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Wavehill, Ronnie (1936–2000)

by Kira Dandy, Jezebel Dandy and Felicity Meakins

This article was published:

Ronnie Wavehill, showing Gurindji children the old yards from the original Wave Hill station, c. 2015

Ronnie Wavehill, showing Gurindji children the old yards from the original Wave Hill station, c. 2015

photo by Brenda L. Croft

Ronnie Wavehill Wirrpngayarri Jangala (1936–2020), stockman and storyteller, was born in 1936 at Wave Hill station, Northern Territory, one of seven children of Cracker Jarluyarri Jampin and Mariah Yakngarri Nangari. He spent much of his early childhood travelling with his grandparents through Gurindji Country and further afield. This time spent with Elders gave him a proficiency in language and culture more typical of earlier generations. In 1945 anthropologists Ronald and Catherine Berndt visited Wave Hill station, later reporting on the inhumane living and working conditions endured by Aboriginal people there. They noted that children like Ronnie, then aged around ten, were employed illegally as stockmen.

Like most Aboriginal men of his era in the Northern Territory, Ronnie worked in the cattle industry for much of his life. In 1966 Aboriginal stockmen, stockwomen, and domestic workers walked off Wave Hill station because they did not want to be subject to European authority. They were protesting about the lack of equal wages, poor treatment of women, poor housing, and loss of cultural identity. The protestors walked to Daguragu on their homelands in an event now known as the Wave Hill Walk-Off. The strike later became a land rights dispute that resulted in a portion of the land being returned to the Gurindji as a pastoral lease in 1975. Later, Ronnie worked as a rubbish collector for the local council at Daguragu, land formerly held by Wave Hill station, and Kalkaringi, the site of the original welfare settlement.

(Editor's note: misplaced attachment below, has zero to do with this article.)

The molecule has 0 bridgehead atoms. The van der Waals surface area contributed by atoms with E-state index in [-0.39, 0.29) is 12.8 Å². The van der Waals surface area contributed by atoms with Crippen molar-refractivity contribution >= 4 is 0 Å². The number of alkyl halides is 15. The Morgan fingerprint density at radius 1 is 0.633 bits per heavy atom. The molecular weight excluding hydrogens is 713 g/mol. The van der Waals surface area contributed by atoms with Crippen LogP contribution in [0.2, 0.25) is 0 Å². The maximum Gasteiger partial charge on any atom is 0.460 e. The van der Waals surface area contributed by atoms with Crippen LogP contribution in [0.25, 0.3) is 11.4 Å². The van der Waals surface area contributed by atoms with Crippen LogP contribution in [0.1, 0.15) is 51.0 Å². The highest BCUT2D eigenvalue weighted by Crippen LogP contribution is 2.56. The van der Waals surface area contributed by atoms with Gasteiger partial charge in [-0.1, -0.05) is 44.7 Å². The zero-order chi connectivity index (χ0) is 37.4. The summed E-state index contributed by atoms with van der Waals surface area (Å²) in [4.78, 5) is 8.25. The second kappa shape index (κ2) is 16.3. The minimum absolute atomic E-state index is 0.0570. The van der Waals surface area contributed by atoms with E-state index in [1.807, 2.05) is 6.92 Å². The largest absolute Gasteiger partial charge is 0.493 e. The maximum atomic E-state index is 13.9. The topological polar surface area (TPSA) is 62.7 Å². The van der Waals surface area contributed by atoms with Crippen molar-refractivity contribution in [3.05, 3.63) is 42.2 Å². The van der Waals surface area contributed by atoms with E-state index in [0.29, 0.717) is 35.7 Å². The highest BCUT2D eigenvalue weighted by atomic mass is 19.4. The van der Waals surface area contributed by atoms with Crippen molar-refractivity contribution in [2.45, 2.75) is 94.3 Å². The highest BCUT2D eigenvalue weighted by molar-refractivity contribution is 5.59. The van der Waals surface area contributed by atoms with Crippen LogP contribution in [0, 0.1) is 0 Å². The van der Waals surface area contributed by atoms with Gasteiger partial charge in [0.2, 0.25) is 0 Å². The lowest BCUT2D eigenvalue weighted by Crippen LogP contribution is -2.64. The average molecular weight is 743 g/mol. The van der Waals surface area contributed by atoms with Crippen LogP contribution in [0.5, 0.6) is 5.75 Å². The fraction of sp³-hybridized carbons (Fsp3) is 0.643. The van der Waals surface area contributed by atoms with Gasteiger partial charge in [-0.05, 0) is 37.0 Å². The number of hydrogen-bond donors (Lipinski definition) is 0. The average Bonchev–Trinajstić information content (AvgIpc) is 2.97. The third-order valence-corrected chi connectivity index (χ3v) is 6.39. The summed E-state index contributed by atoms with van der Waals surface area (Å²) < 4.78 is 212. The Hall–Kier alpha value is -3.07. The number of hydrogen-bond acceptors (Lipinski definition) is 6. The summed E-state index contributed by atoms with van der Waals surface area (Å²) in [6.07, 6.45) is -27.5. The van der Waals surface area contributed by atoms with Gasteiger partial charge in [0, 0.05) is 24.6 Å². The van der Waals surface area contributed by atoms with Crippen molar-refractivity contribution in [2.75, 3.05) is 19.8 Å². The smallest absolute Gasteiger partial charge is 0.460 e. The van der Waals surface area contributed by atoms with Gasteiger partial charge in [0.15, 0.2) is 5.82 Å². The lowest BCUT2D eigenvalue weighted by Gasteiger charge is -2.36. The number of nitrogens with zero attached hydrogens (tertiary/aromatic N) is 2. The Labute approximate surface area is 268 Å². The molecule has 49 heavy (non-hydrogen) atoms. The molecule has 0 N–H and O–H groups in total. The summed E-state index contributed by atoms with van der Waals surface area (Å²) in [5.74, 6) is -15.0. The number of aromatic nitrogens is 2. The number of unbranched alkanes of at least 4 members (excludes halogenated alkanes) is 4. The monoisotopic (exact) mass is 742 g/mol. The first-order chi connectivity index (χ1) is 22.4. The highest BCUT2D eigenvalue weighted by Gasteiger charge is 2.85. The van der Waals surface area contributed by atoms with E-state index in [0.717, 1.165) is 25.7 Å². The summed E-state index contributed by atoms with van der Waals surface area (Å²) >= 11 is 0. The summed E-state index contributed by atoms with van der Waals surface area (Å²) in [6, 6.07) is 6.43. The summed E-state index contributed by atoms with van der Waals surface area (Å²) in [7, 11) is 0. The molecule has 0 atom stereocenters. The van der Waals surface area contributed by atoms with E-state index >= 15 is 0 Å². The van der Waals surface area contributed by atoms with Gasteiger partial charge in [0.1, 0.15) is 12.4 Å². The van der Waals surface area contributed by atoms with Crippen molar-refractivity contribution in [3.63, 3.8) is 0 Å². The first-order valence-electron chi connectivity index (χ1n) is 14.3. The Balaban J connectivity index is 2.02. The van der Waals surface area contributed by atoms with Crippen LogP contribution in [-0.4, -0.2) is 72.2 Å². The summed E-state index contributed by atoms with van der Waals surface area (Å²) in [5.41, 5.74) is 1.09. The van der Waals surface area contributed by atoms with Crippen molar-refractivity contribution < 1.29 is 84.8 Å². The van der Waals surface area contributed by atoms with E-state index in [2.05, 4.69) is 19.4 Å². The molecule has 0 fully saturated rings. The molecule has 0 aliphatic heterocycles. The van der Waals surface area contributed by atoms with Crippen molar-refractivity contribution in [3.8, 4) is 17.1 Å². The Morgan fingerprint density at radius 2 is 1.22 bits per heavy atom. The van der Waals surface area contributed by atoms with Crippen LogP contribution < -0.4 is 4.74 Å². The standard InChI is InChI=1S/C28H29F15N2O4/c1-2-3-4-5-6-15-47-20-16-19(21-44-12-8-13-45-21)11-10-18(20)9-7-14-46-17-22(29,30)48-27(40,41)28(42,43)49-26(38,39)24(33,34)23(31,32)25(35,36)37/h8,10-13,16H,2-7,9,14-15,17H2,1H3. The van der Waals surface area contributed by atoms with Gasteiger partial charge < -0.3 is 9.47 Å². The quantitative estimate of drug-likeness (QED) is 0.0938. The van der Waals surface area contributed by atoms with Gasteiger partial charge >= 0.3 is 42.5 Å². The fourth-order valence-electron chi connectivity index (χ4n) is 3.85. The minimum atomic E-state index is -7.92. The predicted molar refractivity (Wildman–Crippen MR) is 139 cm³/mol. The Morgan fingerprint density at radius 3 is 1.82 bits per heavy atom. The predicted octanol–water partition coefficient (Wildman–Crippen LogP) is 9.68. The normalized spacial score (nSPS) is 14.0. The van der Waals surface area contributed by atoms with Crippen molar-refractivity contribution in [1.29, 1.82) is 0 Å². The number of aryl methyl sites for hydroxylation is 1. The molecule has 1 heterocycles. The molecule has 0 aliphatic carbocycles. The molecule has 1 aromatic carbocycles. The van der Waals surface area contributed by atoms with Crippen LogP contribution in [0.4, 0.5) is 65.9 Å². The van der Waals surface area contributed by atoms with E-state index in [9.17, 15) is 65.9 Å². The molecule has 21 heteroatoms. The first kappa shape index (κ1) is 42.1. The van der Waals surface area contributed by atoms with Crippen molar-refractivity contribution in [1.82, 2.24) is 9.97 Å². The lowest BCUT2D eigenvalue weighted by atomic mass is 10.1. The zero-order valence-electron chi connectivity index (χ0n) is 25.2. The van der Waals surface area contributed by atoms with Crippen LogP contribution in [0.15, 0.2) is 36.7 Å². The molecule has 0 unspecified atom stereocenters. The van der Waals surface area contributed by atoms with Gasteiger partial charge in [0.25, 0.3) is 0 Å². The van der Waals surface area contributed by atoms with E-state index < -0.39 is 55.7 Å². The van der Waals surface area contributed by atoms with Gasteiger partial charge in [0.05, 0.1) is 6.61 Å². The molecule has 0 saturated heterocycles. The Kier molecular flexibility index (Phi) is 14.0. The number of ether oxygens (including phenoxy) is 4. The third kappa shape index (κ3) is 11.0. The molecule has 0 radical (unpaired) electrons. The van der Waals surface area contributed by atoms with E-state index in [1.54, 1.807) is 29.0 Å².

In the 1990s Ronnie began working with linguists and other researchers. A strong proponent of Gurindji language and culture, he worked collaboratively with other Elders to produce Gurindji language publications including Bilinarra, Gurindji and Malngin Plants and Animals (2012) and the Gurindji to English Dictionary (2013); an animation, Wawirrilu karu Warrkuj Mani (The Kangaroo Stole Our Brother, 2019); and other Gurindji language and culture resources. His encyclopaedic memory, frank manner, and quick wit earned him the trust and respect of his fellow Countrymen and Land Council researchers who relied on him for details of Dreamings on Gurindji Country and neighbouring areas. He was also much sought after in native title proceedings and Aboriginal Lands Trust activities.

Ronnie wanted young Aboriginal people to know their culture, and he wanted all Australians to know the frontier history of the region, including massacres. He worked with the linguists Erika Charola and Felicity Meakins to document these stories in Yijarni: True Stories from Gurindji Country (2016) and Mayarni-kari Yurrk: More Stories from Gurindji Country (2016). Many of the events he recounted had been handed down to him by previous generations who were witnesses to early atrocities and knew the perpetrators. He remembered their names; for example, he identified Owen Cummins, the inspiration for the Man from Snowy River, as someone who shot Aboriginal people in the early days. In 2018 Australian Labor Party Senator and Yawuru man Patrick Dodson quoted from Yijarni in his censure motion against Senator Fraser Anning following the Christchurch massacre in New Zealand.